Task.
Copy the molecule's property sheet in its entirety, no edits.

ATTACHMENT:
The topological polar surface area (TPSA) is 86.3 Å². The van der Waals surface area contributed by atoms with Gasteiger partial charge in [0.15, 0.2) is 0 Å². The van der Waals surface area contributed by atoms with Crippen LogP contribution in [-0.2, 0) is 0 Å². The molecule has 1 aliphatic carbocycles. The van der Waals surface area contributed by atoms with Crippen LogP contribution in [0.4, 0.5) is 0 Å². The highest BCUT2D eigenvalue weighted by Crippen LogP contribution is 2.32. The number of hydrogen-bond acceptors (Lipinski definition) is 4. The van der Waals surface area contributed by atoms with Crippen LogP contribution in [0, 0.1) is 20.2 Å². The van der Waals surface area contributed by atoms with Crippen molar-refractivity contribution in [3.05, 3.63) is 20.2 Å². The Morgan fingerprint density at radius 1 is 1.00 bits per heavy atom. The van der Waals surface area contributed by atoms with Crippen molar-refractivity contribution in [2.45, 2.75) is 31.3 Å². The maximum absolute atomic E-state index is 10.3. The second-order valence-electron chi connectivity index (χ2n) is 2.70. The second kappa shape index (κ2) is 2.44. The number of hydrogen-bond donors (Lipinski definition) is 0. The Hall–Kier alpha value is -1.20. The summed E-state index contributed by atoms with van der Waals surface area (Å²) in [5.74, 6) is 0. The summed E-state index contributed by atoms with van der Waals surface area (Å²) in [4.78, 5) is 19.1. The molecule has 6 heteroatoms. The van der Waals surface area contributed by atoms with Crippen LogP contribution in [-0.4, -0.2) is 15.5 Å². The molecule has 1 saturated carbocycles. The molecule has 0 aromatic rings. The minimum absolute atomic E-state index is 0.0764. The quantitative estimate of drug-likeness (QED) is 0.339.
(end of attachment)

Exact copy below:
The topological polar surface area (TPSA) is 86.3 Å². The van der Waals surface area contributed by atoms with Gasteiger partial charge in [0.15, 0.2) is 0 Å². The van der Waals surface area contributed by atoms with Crippen LogP contribution in [-0.2, 0) is 0 Å². The molecule has 1 aliphatic carbocycles. The van der Waals surface area contributed by atoms with Crippen LogP contribution in [0.4, 0.5) is 0 Å². The highest BCUT2D eigenvalue weighted by Crippen LogP contribution is 2.32. The number of hydrogen-bond acceptors (Lipinski definition) is 4. The van der Waals surface area contributed by atoms with Crippen LogP contribution in [0, 0.1) is 20.2 Å². The van der Waals surface area contributed by atoms with Crippen molar-refractivity contribution in [3.05, 3.63) is 20.2 Å². The Morgan fingerprint density at radius 1 is 1.00 bits per heavy atom. The van der Waals surface area contributed by atoms with Crippen molar-refractivity contribution in [2.45, 2.75) is 31.3 Å². The maximum absolute atomic E-state index is 10.3. The second-order valence-electron chi connectivity index (χ2n) is 2.70. The second kappa shape index (κ2) is 2.44. The number of hydrogen-bond donors (Lipinski definition) is 0. The Hall–Kier alpha value is -1.20. The summed E-state index contributed by atoms with van der Waals surface area (Å²) in [5.74, 6) is 0. The summed E-state index contributed by atoms with van der Waals surface area (Å²) in [4.78, 5) is 19.1. The molecule has 6 heteroatoms. The van der Waals surface area contributed by atoms with Crippen LogP contribution in [-0.4, -0.2) is 15.5 Å². The molecule has 1 saturated carbocycles. The molecule has 0 aromatic rings. The minimum absolute atomic E-state index is 0.0764. The quantitative estimate of drug-likeness (QED) is 0.339.